And the chickens.

***Warning: I talk about eventual chicken death. Move on to the funny photos if that disturbs you.***

The chicks have moved in with the older hens. For the most part, they ignore each other. My problem is that one, Baby Lou, is a Cornish cross and he’s a big boy. Like huge. Compared to the other chicks, he’s just…gigantic. The other chicks weigh MAYBE 1.5lbs, while he’s a stout 8 or 9. And he’s so sweet! He actually comes up and wants to be petted, doesn’t flip out when I try to hold him, and pretty much is my favorite chicken ever! But here’s the Debbie Downer part. He’s a meat bird. Ya know the chicken you buy prepackaged at the store? That’s his breed. And I can’t keep him to breed babies because his type doesn’t do so well in the mating department. But I have a heart for my animals, even the ones that we grill in the summer. So I’m putting him on a weight management plan. It won’t stop the inevitable but it will at least slow it down.I kick all the fluffy butts out of the coop and I put the food a little bit away from the water to make him get some exercise. The pecking itself takes some energy, as does the walking back and forth. If it were summer or spring he could forage for bugs but it’s not so we make due. I think the exercise is working. He is much more active every day, he doesn’t tire as easily, meaning he can make about 20 steps before needing a break, and he’s getting sunshine and fresh air. All that is pretty much all I can do for him and as long as he’s not in pain, I’ll keep it up. Most people on my FB Chicken groups (yes, they do exist, don’t be jealous) say that it’s more humane to process/cull/eat him before he has a heart attack or becomes lame, while others say they had Cornish crosses for 2 years before they had to demote them to the stew pot. Now if that got your goose that I’d talk about eating my own chicken, well, I guess ranching isn’t for you. Fact is, it will happen and I have to put it in my head now that, yes, I am eating the meat I raised. However, I know that he was treated extremely well in his short lifetime and, as I took care of him he can now take care of my family by providing a nutritious meal in the future. Really, it’s the circle of life. And it moves us all. Through despair and hope and faith and love. Till we find our place on the path unwinding, it’s the circle, the circle of life.  It’s stuck in your head now, isn’t it? You’re welcome.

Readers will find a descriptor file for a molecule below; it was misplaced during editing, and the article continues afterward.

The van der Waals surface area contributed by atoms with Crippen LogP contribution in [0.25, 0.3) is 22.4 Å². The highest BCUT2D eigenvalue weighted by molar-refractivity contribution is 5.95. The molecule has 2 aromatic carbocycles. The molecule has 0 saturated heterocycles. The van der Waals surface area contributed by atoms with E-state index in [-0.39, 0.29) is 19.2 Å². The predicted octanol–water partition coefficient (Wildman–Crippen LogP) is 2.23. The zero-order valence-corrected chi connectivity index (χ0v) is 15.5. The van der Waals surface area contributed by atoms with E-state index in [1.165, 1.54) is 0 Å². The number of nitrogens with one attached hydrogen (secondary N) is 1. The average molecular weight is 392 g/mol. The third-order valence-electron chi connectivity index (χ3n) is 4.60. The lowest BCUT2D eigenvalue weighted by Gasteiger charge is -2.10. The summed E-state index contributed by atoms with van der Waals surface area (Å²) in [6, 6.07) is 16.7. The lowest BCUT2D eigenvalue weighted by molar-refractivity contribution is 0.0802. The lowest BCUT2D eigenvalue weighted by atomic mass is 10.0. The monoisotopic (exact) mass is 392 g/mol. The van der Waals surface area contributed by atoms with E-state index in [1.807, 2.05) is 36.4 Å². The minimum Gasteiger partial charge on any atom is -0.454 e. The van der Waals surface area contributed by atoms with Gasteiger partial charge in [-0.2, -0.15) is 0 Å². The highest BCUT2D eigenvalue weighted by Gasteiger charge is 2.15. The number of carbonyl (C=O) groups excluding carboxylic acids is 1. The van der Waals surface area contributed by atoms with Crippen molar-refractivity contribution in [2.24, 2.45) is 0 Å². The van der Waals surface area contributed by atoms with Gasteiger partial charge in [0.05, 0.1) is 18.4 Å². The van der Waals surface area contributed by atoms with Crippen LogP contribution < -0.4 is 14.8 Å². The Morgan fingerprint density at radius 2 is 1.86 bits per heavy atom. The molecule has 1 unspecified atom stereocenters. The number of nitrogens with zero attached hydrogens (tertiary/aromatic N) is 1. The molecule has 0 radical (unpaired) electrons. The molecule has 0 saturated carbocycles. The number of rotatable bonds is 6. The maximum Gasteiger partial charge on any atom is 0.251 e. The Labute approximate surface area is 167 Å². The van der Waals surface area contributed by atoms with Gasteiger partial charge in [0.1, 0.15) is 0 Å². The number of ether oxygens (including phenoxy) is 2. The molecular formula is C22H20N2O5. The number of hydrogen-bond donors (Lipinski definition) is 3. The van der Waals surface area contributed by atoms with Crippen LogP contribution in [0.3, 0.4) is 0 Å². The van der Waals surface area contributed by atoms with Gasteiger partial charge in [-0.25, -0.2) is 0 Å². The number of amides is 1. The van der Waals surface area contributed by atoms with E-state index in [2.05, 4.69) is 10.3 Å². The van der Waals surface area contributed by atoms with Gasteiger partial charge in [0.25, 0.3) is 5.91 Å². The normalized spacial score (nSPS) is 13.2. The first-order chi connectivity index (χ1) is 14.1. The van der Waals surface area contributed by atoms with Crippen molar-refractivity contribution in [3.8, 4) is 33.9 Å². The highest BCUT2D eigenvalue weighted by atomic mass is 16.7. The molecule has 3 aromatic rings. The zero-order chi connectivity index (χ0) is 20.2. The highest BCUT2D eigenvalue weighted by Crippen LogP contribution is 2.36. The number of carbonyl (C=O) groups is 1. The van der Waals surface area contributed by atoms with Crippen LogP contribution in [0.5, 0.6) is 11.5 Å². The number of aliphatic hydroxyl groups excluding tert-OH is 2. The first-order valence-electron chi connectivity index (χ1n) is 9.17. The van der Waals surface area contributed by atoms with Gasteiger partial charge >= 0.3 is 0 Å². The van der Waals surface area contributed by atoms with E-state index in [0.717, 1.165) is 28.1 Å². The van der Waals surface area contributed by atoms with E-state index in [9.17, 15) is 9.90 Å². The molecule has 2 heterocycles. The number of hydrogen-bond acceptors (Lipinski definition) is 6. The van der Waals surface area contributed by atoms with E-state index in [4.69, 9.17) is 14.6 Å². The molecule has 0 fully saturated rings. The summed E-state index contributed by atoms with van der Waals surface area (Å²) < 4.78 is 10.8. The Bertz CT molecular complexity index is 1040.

Now that we’re all back on the same paragraph, I leave you with our crazy, totally random pictures of the holidays. Y’all be nice out there! Or go eat something. Then go work out because I hate New Year Resolutions. Why resolve later when you can resolve now?  Anyway, Happy Holidays!

The Busy Season!

Wow, what a whirlwind of activity here on the ranch! I’m going to name October as our Busy Season for good reason.

First, it’s our daughter’s birthday and she turned the big 0-5. So of course we went to Balloon Fiesta. I wrote about how much fun that is here. Then we had Halloween which was a storm of candy and trick-or-treating and, in small town America, also visiting with people that haven’t seen my husband in years but are still happy to give hugs and warm welcomes. I love this town.

Then, I started a new class in town called BodyBurn. It’s basically a 6-week session of classes that allows me to use all the certifications and what not that I accumulated as a fitness instructor. I love it because by the time we get used to one workout, it’s time to change! And you know I love change.

We also visited my mom a time or two in Albuquerque. She just bought the cutest house EVER and, lucky for her, my husband is the ultimate fix-it guy. New doors, new lights, he even know how to program the garage door opener. I’m not saying, I’m just saying…he’s kind of amazing. I helped, of course, but when you need something done like, say, a door put in and then a doggie door installed in the new door, my man is THE MAN.